Lorena Rivas is dedicated to helping minority teens overcome personal and societal obstacles that may get in the way of pursuing their education and hinder their employment goals.
As a first-generation American whose parents emigrated from Mexico, Rivas has worked to serve and represent her Latino community and family as a community leader and role model.
While at the University of Tulsa College of Law, Rivas participated in the Immigrant Rights Legal Clinic where she successfully prevented a Haitian national from being deported to Haiti in the aftermath of a catastrophic earthquake and hurricane. The man had been lawfully residing in the U.S. since he was a child, his children were U.S. citizens, and their mother had recently suffered a stroke.
She worked with a criminal law attorney in Indiana and federal immigration officials in Washington, D.C., to secure her haitian client’s release from detention in Louisiana, making it possible for him to remain in the U.S. with his family. She says that was the proudest moment of her career, thus far.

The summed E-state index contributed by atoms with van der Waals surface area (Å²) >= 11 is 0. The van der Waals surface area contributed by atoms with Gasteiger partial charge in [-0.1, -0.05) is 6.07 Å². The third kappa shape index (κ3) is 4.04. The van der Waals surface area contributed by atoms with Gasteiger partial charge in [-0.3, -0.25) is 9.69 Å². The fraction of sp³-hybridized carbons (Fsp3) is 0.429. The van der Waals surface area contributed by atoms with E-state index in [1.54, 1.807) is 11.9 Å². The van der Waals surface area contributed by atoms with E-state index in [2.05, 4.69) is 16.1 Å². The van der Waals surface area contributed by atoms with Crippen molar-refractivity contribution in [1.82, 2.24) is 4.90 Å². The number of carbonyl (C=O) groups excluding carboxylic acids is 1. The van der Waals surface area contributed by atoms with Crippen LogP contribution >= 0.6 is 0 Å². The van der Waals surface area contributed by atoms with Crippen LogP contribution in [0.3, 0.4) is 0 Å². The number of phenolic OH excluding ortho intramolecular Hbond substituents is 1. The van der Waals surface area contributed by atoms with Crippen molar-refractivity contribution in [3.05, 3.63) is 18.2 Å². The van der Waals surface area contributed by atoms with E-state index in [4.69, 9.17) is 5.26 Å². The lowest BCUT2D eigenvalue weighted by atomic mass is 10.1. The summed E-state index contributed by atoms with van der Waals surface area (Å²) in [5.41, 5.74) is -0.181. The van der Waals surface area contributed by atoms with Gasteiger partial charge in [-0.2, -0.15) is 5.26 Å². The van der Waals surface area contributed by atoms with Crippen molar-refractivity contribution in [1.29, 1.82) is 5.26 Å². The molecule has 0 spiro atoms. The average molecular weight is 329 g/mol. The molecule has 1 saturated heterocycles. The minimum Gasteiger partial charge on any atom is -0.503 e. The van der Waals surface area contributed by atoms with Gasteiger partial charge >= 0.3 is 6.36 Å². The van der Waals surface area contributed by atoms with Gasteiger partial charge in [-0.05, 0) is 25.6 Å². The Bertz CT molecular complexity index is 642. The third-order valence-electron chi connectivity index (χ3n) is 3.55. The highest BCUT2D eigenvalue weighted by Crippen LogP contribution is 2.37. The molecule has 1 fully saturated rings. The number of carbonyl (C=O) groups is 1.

“Lorena has the utmost character and integrity,” said Fry & Elder colleague Shane Henry. “These qualities are evident through her dealings with her clients, colleagues and the public.”
Henry says Rivas is always focused on clients’ best interests and zealously advocates for their cases. With colleagues, she is truthful and forthcoming in her dealings even when it is difficult to do so.
“Finally, with the community, she is a stand-up leader with character and integrity, respected and admired by all,” Henry said.
Rivas volunteers with the TU Minority Law Awareness Day and the Judge Carlos Chapelle Pathway to Law Academy. She is a volunteer coach for the high school mock trial team of Union Alternative High School. And, she is a volunteer attorney at immigration clinics that help youths gain lawful status in the U.S. so they may work lawfully and continue their education.
As for her advice for others in the legal profession, Rivas says women can’t have it all or do it all.
“However, you can have a lot and do a lot of good,” she said. “It’s OK to not have the perfect life. It’s OK to fall short occasionally. It’s OK not to be the perfect lawyer, partner or parent; no one can be. The quicker you realize that, the quicker you can realize how much you do have and how much good you are doing. Focus on the important things and don’t fall short on those.”